What Is Atherosclerosis

Atherosclerosis is the process that allows for the buildup of substances within the walls of arteries. This buildup or plaque consists mostly of lipid, protein, and calcium in conjunction with an excessive presence of macrophages and smooth muscle cells. The lipid is mostly cholesterol derived from LDLs while the protein is largely collagen.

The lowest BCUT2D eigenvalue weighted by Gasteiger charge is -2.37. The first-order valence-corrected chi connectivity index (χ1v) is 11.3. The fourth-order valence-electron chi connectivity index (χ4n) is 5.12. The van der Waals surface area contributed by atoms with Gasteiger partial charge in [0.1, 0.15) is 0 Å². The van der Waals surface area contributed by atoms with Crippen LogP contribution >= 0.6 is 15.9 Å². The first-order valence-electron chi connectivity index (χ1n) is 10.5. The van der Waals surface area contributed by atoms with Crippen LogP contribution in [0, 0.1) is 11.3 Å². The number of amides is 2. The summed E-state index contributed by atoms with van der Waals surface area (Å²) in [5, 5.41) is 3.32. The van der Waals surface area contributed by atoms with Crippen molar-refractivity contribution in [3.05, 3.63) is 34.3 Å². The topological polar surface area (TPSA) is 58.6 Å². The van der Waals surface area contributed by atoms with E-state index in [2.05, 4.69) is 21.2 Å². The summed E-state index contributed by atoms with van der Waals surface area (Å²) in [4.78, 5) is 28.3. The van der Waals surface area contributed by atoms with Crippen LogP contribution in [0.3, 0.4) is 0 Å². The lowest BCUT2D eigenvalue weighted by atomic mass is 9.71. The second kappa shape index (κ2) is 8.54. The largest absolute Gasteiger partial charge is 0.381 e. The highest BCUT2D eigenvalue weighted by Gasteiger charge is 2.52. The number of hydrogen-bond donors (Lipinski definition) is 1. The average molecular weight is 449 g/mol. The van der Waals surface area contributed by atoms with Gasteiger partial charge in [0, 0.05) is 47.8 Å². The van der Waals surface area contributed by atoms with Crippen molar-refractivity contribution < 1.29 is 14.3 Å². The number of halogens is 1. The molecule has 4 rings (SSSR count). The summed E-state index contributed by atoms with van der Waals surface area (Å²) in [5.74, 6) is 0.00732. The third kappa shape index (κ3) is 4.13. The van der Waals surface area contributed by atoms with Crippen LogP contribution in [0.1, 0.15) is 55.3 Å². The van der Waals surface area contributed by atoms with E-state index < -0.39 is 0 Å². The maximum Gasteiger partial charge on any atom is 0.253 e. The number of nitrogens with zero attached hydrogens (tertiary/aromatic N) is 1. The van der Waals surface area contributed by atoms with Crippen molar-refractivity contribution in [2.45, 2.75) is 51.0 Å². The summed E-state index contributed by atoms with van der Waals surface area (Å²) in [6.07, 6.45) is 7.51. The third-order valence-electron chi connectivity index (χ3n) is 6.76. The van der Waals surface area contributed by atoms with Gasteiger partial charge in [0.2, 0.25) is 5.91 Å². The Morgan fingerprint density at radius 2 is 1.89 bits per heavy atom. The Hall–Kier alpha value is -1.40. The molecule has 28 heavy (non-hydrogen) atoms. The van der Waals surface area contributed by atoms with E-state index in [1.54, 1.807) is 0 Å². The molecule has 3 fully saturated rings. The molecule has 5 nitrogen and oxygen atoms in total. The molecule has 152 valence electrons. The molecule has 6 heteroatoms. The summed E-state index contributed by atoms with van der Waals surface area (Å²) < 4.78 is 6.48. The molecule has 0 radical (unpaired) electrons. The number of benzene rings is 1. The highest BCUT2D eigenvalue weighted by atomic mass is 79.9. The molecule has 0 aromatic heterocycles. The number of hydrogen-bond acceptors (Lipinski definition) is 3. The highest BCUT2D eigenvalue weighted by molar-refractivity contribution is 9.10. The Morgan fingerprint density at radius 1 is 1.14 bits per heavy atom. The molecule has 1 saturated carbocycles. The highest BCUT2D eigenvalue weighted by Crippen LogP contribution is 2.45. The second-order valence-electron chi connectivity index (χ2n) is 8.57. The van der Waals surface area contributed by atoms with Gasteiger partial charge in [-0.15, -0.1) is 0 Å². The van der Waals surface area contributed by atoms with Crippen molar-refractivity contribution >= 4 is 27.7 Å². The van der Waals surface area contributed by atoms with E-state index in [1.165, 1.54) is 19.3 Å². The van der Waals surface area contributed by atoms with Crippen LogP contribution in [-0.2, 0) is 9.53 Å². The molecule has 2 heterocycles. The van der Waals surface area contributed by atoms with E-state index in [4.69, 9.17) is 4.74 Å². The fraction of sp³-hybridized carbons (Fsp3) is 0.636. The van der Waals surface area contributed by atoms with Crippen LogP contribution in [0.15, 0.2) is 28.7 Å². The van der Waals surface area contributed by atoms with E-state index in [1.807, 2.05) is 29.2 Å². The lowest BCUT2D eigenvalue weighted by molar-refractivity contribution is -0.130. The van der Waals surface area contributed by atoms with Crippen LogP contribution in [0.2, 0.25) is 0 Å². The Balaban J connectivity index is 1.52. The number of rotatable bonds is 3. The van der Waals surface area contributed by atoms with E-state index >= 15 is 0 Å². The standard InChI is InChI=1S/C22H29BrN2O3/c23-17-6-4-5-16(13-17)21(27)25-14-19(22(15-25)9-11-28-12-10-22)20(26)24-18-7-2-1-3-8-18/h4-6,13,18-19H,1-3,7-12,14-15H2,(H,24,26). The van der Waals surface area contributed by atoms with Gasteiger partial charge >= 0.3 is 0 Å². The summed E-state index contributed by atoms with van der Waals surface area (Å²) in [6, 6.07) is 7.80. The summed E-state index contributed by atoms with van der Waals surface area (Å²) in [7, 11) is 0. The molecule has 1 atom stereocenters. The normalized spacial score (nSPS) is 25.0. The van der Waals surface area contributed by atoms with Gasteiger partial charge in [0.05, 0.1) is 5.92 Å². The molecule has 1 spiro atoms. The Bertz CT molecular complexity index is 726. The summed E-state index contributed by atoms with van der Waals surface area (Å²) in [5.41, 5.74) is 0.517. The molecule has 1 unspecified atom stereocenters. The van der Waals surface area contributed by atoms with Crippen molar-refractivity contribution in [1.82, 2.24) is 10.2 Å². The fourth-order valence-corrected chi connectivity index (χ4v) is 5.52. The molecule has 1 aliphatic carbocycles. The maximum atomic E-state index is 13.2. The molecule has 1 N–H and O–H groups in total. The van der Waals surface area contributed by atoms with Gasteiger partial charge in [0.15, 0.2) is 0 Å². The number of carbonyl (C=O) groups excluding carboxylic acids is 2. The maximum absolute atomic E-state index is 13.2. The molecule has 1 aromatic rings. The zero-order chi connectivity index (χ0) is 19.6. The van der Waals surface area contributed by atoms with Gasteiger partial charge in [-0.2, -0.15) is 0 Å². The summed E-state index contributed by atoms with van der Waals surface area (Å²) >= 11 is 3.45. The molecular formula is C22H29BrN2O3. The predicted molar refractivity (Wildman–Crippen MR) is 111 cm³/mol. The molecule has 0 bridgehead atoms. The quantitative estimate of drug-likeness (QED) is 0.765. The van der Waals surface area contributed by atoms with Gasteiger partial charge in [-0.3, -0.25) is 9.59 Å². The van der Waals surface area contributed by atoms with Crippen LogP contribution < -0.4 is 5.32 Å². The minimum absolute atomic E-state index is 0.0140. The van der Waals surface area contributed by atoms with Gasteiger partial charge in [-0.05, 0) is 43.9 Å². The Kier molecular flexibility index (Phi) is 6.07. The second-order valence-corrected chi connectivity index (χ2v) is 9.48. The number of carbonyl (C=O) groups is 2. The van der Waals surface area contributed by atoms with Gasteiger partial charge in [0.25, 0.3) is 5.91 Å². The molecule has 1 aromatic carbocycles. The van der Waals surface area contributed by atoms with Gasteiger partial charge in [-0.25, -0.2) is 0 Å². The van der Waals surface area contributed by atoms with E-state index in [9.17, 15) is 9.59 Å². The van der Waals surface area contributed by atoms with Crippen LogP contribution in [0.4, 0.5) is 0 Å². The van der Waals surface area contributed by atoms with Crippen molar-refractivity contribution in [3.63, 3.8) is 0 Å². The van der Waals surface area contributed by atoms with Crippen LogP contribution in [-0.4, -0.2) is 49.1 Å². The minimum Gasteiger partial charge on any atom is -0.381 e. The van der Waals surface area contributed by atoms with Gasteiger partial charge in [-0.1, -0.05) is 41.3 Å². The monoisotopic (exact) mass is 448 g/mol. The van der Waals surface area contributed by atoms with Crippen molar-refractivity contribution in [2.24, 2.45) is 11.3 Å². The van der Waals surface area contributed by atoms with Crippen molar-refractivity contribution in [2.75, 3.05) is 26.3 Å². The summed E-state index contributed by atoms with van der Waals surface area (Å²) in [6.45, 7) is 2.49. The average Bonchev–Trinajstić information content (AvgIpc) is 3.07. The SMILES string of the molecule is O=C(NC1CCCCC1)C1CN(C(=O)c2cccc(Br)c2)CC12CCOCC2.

As the atherosclerotic plaque grows in size, it causes the wall of that artery to protrude further and further into the blood vessel. This in turn decreases the area for blood to flow through (Figure 13.2). If the narrowing becomes severe enough, it becomes an occlusion and blood flow is reduced to a critical level. Furthermore, if a blood clot develops in this location or it circulates to and gets lodged in this narrowed area, it will dam up blood flow. This is often how heart attacks occur, making them seem so sudden—heart tissue "downstream" does not receive the oxygen that it needs to survive.

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